Unity At All Costs

“I do not ask on behalf of these alone, but for those also who believe in Me through their word; that they may all be one even as You, Father, are in Me and I in You, that they also may be in Us, so that the world may believe You sent Me.”—–John 17:20-21

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Unity is the theme of the day.  But the question has to be asked, what brings people together in unity??  For some it may be cheering for a certain sports team.  For others it may be to succeed in business or another common goal.  But to those that call themselves “Christians”, what really unites us??

In the past, doctrinal distinctions put people in camps ranging from methodists, baptists, pentecostals, reformed, and many others.  These denominations, as they are commonly known, brought people together around a common faith about what they believed to be true about God.  But as divisive and exclusive as this seemed to be, it was nonetheless clear what people believed and why they believed those things.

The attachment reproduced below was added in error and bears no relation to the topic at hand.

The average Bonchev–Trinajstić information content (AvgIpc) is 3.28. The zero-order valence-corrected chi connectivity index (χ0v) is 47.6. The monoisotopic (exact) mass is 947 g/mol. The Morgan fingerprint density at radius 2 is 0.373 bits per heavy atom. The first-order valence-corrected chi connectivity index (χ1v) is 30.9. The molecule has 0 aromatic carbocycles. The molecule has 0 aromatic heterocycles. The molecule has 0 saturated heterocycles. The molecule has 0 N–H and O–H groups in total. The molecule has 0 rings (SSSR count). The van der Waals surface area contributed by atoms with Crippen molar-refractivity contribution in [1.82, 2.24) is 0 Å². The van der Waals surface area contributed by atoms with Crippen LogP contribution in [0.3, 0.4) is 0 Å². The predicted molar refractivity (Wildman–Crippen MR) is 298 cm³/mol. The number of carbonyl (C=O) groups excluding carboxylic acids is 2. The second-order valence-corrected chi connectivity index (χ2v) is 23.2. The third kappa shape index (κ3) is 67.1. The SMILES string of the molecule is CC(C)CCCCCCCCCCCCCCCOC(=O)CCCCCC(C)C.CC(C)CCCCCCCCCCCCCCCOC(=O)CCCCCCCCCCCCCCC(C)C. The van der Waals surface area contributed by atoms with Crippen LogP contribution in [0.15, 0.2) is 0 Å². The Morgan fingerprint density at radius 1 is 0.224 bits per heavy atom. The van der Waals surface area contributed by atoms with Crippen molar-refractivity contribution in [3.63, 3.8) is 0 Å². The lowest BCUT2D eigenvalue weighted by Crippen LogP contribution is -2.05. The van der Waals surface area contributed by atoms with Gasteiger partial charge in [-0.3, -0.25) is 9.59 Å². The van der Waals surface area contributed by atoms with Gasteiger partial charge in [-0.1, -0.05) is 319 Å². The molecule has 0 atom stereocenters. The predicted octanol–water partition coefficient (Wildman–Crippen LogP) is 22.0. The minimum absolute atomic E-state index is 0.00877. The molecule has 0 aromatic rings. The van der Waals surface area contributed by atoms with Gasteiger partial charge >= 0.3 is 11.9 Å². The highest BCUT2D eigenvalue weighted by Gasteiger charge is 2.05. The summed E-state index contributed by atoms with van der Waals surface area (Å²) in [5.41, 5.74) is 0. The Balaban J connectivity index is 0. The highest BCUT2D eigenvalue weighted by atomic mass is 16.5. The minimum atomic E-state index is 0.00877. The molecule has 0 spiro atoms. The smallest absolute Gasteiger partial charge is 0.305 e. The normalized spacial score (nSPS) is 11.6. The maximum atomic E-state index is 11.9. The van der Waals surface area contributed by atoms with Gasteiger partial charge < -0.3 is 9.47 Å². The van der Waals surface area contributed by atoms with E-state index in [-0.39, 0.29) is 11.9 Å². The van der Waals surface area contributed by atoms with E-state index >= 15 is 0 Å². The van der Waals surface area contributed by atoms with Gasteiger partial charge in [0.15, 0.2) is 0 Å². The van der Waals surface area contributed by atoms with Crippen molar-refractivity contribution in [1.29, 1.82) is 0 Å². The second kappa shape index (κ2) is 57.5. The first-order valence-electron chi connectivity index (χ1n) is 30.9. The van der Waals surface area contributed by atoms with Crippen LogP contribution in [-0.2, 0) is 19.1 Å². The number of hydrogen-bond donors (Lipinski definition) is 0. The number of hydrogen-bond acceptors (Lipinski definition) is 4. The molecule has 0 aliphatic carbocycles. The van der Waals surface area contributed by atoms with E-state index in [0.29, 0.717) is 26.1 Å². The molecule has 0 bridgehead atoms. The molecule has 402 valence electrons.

In an attempt to break down these denominational barriers, churches began to eliminate some of these doctrinal distinctions to try reach more people.  Many believed it was these “non-essentials” that were a hindrance in leading people to Jesus and people joining their churches.  In order to be less offensive and try to reach as many people as possible, churches began the process of changing how they did things and some even began changing their church names to be more appealing and inclusive.  Many now have taken on the name of being known as a “community church” rather than having their denomination affiliation clearly known in their name.  All for the sake of outreach and bringing people and churches together.  Sounds good, right??